When I graduated with my undergraduate degree and began working, I continued to run at a frantic pace. I would not leave my desk until all the tasks for the day were completed. I would leave myself a note so I would know where to begin the next day. Having to leave a file out and not re-filed would fill me with a sense of dread, of failure. No-one had ever said that everything must be finished, but I believed it to be so. And if I didn’t finish everything, and leave a spotless desk at the end of day, I felt like I had to play catch-up when I started work again the next day.

Eventually I ended up in hospital with the frantic pace that couldn’t be maintained. I realised that I would not finish everything that had to be done; that there would always be something not finished. Some projects would never be finished, and some would have to wait for other information, or for other people to complete. It bothered me, but it didn’t control me.

When I returned to school to begin my MDiv I developed a different work ethic. I would often come to class having not finished the required reading ahead of time. Sometimes my notes would not be complete. I always started projects and essays early so I could finish them in advance of the deadline, but often everything was due at the same time. So I would create artificial deadlines to get things in early.

I began to notice my environment, see the leaves in the trees, hear the birds singing. I still worked as hard, but not as frantic. When I was a Chaplain at our Diocesan Church Camp I would often stop in the middle of my day, go down to the lookout and pray. Or stand in awe at the majesty before me.

As I have entered middle age, I am still as busy as ever. But I find myself, on occasion, arriving on time or a few minutes late. Before, I would always be obscenely early and have to park a distance from where I was going and fret until it was time to go to the appointment/home visit, etc. Now I do my best to leave in time to reach my destination, but if I get held up, I don’t take it as a personal failure.

In the last month or so life has slowed down for me. I am as busy as ever, but I now leave things undone. I leave my desk untidy. And interestingly enough, I’ve started to hum again. Especially when I’m home alone and I’m finishing a task. Also in my car. I’ll hum along to the radio or turn it off and hum while I drive.

I believe I have finally reached that balance. I can leave things unfinished. I can move things on my list to another day, or to someone else. I am comfortable in imperfection. I am getting more and more comfortable with “good enough” as opposed to perfection.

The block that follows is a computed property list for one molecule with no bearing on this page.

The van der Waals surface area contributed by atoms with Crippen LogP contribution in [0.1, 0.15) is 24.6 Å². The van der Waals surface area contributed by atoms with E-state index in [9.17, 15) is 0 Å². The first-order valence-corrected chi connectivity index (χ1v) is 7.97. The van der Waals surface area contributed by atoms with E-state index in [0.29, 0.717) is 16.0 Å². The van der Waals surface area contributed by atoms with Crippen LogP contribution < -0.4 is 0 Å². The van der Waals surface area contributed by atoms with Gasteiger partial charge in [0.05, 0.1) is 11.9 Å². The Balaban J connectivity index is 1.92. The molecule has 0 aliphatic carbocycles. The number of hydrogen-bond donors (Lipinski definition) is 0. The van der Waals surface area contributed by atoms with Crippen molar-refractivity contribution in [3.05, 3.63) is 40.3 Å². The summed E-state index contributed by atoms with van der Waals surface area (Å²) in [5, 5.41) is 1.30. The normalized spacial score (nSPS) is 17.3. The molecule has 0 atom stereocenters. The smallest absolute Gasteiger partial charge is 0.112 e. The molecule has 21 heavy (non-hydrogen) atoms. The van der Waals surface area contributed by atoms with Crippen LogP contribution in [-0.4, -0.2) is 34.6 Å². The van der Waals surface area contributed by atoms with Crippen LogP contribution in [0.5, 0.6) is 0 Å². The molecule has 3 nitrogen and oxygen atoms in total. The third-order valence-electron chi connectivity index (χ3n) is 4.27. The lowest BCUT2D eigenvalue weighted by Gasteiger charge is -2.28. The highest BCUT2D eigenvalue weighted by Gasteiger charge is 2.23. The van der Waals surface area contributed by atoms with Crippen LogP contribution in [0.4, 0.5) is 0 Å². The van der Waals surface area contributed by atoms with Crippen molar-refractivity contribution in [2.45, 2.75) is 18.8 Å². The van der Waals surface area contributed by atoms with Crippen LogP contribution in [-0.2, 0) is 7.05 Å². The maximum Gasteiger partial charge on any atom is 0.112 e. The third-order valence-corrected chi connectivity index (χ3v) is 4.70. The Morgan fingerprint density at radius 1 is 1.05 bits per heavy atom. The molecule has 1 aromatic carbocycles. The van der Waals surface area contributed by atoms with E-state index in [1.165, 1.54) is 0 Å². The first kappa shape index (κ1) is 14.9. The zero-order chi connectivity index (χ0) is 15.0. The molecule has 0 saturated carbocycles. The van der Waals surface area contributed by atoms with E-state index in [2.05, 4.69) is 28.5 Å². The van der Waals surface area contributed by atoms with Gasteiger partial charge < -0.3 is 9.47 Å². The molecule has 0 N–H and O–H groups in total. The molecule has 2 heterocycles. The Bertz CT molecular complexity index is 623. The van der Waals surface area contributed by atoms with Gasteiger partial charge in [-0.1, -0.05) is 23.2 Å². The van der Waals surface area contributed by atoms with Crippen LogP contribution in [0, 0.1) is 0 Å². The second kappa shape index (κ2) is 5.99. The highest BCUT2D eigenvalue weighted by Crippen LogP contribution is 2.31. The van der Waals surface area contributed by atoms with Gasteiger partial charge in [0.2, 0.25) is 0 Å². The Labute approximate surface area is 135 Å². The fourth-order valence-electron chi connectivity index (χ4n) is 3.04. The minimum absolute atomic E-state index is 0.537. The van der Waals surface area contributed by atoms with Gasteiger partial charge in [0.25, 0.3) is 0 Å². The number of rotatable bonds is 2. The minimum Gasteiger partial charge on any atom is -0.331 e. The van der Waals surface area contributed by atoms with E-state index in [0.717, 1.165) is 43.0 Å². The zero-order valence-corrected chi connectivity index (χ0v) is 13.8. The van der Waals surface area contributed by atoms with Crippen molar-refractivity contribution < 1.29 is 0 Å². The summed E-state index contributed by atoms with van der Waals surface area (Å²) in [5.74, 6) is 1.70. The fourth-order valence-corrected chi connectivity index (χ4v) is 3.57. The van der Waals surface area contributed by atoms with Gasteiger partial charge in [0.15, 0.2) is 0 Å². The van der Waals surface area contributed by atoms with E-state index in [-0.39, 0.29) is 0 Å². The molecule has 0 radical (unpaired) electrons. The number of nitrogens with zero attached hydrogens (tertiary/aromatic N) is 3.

Life is filled with surprises. And while, currently I am still completely exhausted, I am beginning to find the work/life balance.

I’m going to clean the fans before they installed for the summer. It’s a dirty job, but I will hum as I work. All work is God’s work.

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A few months ago I connected with a young woman through social media. At first we seemed to have so much in common, that we were soon finishing each other’s thoughts and sentences. She was seeking some spiritual direction and guidance and soon she was coming to Church. We connected a couple of months before Easter and she was interested in learning about how we do Holy Week.

She is legally blind and as such does not drive. I volunteered to drive into the city to pick her up during Holy Week. Most nights after service I drove her home, a couple of times my beloved did. Her daughter tagged along for a couple of services as well and it was amazing watching the two of them take in what they were seeing.

A few weeks ago my friend started having recurrent health problems that required her to go to emergency. She would call an ambulance and let me know what was happening. I would get there to see her if I could. Two weeks ago she called and told me she thought she was having a stroke. I advised her to call an ambulance and asked her to call me back. She was certainly undergoing some distress. The night she took ill I had driven to and from where my Mam lives and was quite tired. My ankle was badly swollen, I was exhausted and having some difficulty seeing (because of the fatigue).

I told my friend I could not come to emergency but asked her to call me when she was either admitted or discharged. She said she would. The next morning I received an email that said she felt hurt I had not been there for her and that she was walking away from God and therefore was walking away from me.

I was shocked and hurt but am not the type of person to beg someone to stay. If they want to leave I will do everything I can to get out of their way. I think my hurt was mostly because she had made it seem that if she rejected God she had to reject me as she saw me as a part of her Spiritual being.